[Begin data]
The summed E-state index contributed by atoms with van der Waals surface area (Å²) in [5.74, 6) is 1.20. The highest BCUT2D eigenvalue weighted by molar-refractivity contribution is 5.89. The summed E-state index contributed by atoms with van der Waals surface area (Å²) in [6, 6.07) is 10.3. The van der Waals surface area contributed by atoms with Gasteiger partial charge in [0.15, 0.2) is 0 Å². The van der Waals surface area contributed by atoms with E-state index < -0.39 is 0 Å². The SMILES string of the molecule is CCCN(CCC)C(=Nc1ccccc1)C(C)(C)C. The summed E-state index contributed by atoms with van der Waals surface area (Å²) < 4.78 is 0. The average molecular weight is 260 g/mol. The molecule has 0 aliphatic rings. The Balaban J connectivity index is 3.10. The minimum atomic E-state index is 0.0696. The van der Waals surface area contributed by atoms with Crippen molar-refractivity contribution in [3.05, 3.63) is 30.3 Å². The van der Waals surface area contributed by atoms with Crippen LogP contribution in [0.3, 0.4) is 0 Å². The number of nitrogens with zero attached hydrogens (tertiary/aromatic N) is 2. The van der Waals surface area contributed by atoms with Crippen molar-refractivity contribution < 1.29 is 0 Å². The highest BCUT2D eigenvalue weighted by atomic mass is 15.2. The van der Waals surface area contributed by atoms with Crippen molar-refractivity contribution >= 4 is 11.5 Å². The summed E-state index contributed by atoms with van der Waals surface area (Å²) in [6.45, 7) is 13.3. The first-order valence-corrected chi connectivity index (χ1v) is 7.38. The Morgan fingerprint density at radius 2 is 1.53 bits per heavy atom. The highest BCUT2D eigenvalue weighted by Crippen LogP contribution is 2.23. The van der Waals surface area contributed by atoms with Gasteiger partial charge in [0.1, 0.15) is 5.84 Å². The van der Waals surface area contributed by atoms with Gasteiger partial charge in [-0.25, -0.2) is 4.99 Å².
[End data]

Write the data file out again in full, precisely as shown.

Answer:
The summed E-state index contributed by atoms with van der Waals surface area (Å²) in [5.74, 6) is 1.20. The highest BCUT2D eigenvalue weighted by molar-refractivity contribution is 5.89. The summed E-state index contributed by atoms with van der Waals surface area (Å²) in [6, 6.07) is 10.3. The van der Waals surface area contributed by atoms with Gasteiger partial charge in [0.15, 0.2) is 0 Å². The van der Waals surface area contributed by atoms with E-state index < -0.39 is 0 Å². The SMILES string of the molecule is CCCN(CCC)C(=Nc1ccccc1)C(C)(C)C. The summed E-state index contributed by atoms with van der Waals surface area (Å²) < 4.78 is 0. The average molecular weight is 260 g/mol. The molecule has 0 aliphatic rings. The Balaban J connectivity index is 3.10. The minimum atomic E-state index is 0.0696. The van der Waals surface area contributed by atoms with Crippen molar-refractivity contribution in [3.05, 3.63) is 30.3 Å². The van der Waals surface area contributed by atoms with Crippen LogP contribution in [0.3, 0.4) is 0 Å². The number of nitrogens with zero attached hydrogens (tertiary/aromatic N) is 2. The van der Waals surface area contributed by atoms with Crippen molar-refractivity contribution < 1.29 is 0 Å². The highest BCUT2D eigenvalue weighted by atomic mass is 15.2. The van der Waals surface area contributed by atoms with Crippen molar-refractivity contribution >= 4 is 11.5 Å². The summed E-state index contributed by atoms with van der Waals surface area (Å²) in [6.45, 7) is 13.3. The first-order valence-corrected chi connectivity index (χ1v) is 7.38. The Morgan fingerprint density at radius 2 is 1.53 bits per heavy atom. The highest BCUT2D eigenvalue weighted by Crippen LogP contribution is 2.23. The van der Waals surface area contributed by atoms with Gasteiger partial charge in [0.1, 0.15) is 5.84 Å². The van der Waals surface area contributed by atoms with Gasteiger partial charge in [-0.25, -0.2) is 4.99 Å².